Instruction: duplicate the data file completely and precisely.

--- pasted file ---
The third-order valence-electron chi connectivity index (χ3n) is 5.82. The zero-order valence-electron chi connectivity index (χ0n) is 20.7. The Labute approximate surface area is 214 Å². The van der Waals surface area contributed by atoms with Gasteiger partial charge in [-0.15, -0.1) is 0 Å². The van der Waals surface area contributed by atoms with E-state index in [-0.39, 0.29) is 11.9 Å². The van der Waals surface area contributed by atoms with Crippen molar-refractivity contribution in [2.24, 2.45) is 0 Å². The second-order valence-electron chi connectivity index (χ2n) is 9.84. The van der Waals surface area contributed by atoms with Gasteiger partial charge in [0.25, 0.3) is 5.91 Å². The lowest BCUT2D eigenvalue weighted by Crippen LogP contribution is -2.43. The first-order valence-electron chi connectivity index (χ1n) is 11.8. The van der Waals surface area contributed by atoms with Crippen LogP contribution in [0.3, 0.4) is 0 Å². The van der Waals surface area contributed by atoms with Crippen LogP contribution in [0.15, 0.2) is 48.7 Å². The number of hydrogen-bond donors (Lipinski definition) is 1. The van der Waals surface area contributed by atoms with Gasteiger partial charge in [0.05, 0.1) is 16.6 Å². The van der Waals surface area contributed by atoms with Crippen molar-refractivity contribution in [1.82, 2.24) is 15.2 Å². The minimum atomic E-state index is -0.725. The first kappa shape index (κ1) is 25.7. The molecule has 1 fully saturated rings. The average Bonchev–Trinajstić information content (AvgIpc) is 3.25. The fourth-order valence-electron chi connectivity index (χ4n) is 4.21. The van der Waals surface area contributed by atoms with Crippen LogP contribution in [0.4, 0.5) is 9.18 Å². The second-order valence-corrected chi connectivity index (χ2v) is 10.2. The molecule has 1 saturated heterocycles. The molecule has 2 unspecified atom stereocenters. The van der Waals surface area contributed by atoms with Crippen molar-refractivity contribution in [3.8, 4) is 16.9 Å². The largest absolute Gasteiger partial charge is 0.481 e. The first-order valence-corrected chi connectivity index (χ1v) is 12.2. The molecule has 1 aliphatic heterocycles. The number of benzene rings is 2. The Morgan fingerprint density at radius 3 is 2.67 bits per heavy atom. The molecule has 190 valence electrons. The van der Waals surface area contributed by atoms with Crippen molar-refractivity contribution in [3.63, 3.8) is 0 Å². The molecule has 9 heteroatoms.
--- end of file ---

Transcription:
The third-order valence-electron chi connectivity index (χ3n) is 5.82. The zero-order valence-electron chi connectivity index (χ0n) is 20.7. The Labute approximate surface area is 214 Å². The van der Waals surface area contributed by atoms with Gasteiger partial charge in [-0.15, -0.1) is 0 Å². The van der Waals surface area contributed by atoms with E-state index in [-0.39, 0.29) is 11.9 Å². The van der Waals surface area contributed by atoms with Crippen molar-refractivity contribution in [2.24, 2.45) is 0 Å². The second-order valence-electron chi connectivity index (χ2n) is 9.84. The van der Waals surface area contributed by atoms with Gasteiger partial charge in [0.25, 0.3) is 5.91 Å². The lowest BCUT2D eigenvalue weighted by Crippen LogP contribution is -2.43. The first-order valence-electron chi connectivity index (χ1n) is 11.8. The van der Waals surface area contributed by atoms with Crippen LogP contribution in [0.3, 0.4) is 0 Å². The van der Waals surface area contributed by atoms with Crippen LogP contribution in [0.15, 0.2) is 48.7 Å². The number of hydrogen-bond donors (Lipinski definition) is 1. The van der Waals surface area contributed by atoms with Gasteiger partial charge in [0.05, 0.1) is 16.6 Å². The van der Waals surface area contributed by atoms with Crippen molar-refractivity contribution in [1.82, 2.24) is 15.2 Å². The minimum atomic E-state index is -0.725. The first kappa shape index (κ1) is 25.7. The molecule has 1 fully saturated rings. The average Bonchev–Trinajstić information content (AvgIpc) is 3.25. The fourth-order valence-electron chi connectivity index (χ4n) is 4.21. The van der Waals surface area contributed by atoms with Crippen LogP contribution in [0.4, 0.5) is 9.18 Å². The second-order valence-corrected chi connectivity index (χ2v) is 10.2. The molecule has 1 saturated heterocycles. The molecule has 2 unspecified atom stereocenters. The van der Waals surface area contributed by atoms with Crippen molar-refractivity contribution in [3.8, 4) is 16.9 Å². The largest absolute Gasteiger partial charge is 0.481 e. The first-order valence-corrected chi connectivity index (χ1v) is 12.2. The molecule has 1 aliphatic heterocycles. The number of benzene rings is 2. The Morgan fingerprint density at radius 3 is 2.67 bits per heavy atom. The molecule has 190 valence electrons. The van der Waals surface area contributed by atoms with Crippen molar-refractivity contribution in [3.63, 3.8) is 0 Å². The molecule has 9 heteroatoms.